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GWitchHunters will develop a cutting-edge citizen science programme by providing public access to GW antenna data, including environmental data, for an open-data project.
The sensitivity of GW detectors is limited by several types of noise and requires recognition on how they affect GW data is crucial to understand their origin and eliminate them. The result of this activity of noise hunting and profiling is crucial to be more sensitive to GW Signals, including those that are not modelled by general relativity formula, such as those from the explosion of supernovae.
Citizen scientists will contribute to this activity by looking at chunks of data and identify the presence of noise, and this outcome will serve as a basis to train machine learning algorithms that will automatically recognize and isolate noise in GW data. The same approach can also be used for seismic applications and/or earthquake. The team is already working in collaboration with the team of GravitySpy, a highly successful citizen science project base on recognition of transient noise sources called glitches. The experience of the LIGO Gravity-SPY programme will be central here. The University of Oxford has many Zooniverse resources and technologies than can be usefully deployed here. In the framework of the “GWitch Hunters” demonstrator, the option is to develop multi-messenger techniques in citizens science will be investigated. Take a look at the Zooniverse page!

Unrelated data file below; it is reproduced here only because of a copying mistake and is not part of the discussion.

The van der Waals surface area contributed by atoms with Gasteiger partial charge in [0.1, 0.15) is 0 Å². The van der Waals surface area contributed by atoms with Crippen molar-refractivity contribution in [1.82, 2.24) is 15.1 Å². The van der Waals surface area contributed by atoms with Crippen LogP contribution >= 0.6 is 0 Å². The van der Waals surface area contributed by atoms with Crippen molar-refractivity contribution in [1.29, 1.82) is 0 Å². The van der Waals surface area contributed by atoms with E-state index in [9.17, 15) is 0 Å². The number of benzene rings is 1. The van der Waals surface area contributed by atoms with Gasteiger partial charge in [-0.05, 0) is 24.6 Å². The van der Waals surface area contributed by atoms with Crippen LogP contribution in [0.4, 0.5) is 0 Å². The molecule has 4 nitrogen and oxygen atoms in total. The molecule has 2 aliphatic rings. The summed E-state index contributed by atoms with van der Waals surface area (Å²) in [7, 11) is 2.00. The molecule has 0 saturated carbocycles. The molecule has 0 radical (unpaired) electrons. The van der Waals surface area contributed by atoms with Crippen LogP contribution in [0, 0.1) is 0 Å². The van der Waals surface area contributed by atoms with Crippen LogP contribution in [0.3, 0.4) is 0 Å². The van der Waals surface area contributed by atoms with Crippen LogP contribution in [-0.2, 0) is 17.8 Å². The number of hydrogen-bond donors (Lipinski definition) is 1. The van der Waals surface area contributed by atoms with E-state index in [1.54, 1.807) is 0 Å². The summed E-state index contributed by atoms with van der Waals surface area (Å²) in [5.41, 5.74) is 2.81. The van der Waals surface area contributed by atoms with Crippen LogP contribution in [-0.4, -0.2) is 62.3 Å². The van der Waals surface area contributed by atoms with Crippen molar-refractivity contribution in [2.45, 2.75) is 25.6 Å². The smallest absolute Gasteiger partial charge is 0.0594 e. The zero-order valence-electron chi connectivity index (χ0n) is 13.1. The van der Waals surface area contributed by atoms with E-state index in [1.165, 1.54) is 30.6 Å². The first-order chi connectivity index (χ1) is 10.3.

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The 30-months project will push the Next Generation Internet a step further by providing cascade funding to EU-based researchers and innovators in carrying out Next Generation Internet related experiments in collaboration with US research teams.

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